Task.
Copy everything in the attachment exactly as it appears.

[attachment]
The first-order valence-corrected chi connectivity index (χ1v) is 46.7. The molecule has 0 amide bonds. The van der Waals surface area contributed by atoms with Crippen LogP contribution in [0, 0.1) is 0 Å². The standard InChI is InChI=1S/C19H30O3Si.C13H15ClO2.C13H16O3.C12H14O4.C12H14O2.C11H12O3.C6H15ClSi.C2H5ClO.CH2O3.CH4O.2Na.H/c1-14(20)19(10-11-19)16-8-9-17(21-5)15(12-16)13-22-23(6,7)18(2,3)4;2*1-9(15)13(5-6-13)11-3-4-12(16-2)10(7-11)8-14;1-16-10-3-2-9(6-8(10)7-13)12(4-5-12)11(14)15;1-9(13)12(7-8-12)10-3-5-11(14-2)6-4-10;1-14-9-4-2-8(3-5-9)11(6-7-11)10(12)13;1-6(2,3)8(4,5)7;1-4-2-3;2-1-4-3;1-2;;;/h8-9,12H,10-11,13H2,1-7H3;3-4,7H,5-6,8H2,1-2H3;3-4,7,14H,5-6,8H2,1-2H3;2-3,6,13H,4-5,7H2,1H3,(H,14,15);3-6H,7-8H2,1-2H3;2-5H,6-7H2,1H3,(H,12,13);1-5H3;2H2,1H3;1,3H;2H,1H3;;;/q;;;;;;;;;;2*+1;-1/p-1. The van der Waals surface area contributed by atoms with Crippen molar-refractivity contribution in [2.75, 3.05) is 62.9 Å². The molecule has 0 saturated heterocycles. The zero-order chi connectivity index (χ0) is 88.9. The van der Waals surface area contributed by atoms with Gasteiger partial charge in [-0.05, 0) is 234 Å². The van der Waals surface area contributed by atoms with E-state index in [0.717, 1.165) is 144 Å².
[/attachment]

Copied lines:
The first-order valence-corrected chi connectivity index (χ1v) is 46.7. The molecule has 0 amide bonds. The van der Waals surface area contributed by atoms with Crippen LogP contribution in [0, 0.1) is 0 Å². The standard InChI is InChI=1S/C19H30O3Si.C13H15ClO2.C13H16O3.C12H14O4.C12H14O2.C11H12O3.C6H15ClSi.C2H5ClO.CH2O3.CH4O.2Na.H/c1-14(20)19(10-11-19)16-8-9-17(21-5)15(12-16)13-22-23(6,7)18(2,3)4;2*1-9(15)13(5-6-13)11-3-4-12(16-2)10(7-11)8-14;1-16-10-3-2-9(6-8(10)7-13)12(4-5-12)11(14)15;1-9(13)12(7-8-12)10-3-5-11(14-2)6-4-10;1-14-9-4-2-8(3-5-9)11(6-7-11)10(12)13;1-6(2,3)8(4,5)7;1-4-2-3;2-1-4-3;1-2;;;/h8-9,12H,10-11,13H2,1-7H3;3-4,7H,5-6,8H2,1-2H3;3-4,7,14H,5-6,8H2,1-2H3;2-3,6,13H,4-5,7H2,1H3,(H,14,15);3-6H,7-8H2,1-2H3;2-5H,6-7H2,1H3,(H,12,13);1-5H3;2H2,1H3;1,3H;2H,1H3;;;/q;;;;;;;;;;2*+1;-1/p-1. The van der Waals surface area contributed by atoms with Crippen molar-refractivity contribution in [2.75, 3.05) is 62.9 Å². The molecule has 0 saturated heterocycles. The zero-order chi connectivity index (χ0) is 88.9. The van der Waals surface area contributed by atoms with Gasteiger partial charge in [-0.05, 0) is 234 Å². The van der Waals surface area contributed by atoms with E-state index in [0.717, 1.165) is 144 Å².